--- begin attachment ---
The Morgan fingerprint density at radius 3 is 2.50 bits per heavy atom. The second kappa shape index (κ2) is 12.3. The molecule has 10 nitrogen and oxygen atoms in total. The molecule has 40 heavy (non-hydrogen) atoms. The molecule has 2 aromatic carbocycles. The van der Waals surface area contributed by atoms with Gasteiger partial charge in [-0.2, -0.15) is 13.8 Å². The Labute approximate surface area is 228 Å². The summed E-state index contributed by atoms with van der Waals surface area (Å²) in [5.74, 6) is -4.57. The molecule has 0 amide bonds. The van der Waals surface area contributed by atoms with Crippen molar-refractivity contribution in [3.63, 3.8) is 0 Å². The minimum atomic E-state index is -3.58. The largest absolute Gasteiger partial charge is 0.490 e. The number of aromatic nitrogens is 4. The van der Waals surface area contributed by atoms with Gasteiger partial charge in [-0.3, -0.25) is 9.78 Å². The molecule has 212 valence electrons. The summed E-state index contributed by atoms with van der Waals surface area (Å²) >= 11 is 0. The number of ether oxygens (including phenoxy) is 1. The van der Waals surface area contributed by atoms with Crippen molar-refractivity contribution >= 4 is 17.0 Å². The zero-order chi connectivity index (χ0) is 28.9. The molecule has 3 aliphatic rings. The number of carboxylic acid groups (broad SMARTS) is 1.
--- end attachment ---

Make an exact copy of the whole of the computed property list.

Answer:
The Morgan fingerprint density at radius 3 is 2.50 bits per heavy atom. The second kappa shape index (κ2) is 12.3. The molecule has 10 nitrogen and oxygen atoms in total. The molecule has 40 heavy (non-hydrogen) atoms. The molecule has 2 aromatic carbocycles. The van der Waals surface area contributed by atoms with Gasteiger partial charge in [-0.2, -0.15) is 13.8 Å². The Labute approximate surface area is 228 Å². The summed E-state index contributed by atoms with van der Waals surface area (Å²) in [5.74, 6) is -4.57. The molecule has 0 amide bonds. The van der Waals surface area contributed by atoms with Crippen molar-refractivity contribution in [3.63, 3.8) is 0 Å². The minimum atomic E-state index is -3.58. The largest absolute Gasteiger partial charge is 0.490 e. The number of aromatic nitrogens is 4. The van der Waals surface area contributed by atoms with Gasteiger partial charge in [-0.3, -0.25) is 9.78 Å². The molecule has 212 valence electrons. The summed E-state index contributed by atoms with van der Waals surface area (Å²) >= 11 is 0. The number of ether oxygens (including phenoxy) is 1. The van der Waals surface area contributed by atoms with Crippen molar-refractivity contribution >= 4 is 17.0 Å². The zero-order chi connectivity index (χ0) is 28.9. The molecule has 3 aliphatic rings. The number of carboxylic acid groups (broad SMARTS) is 1.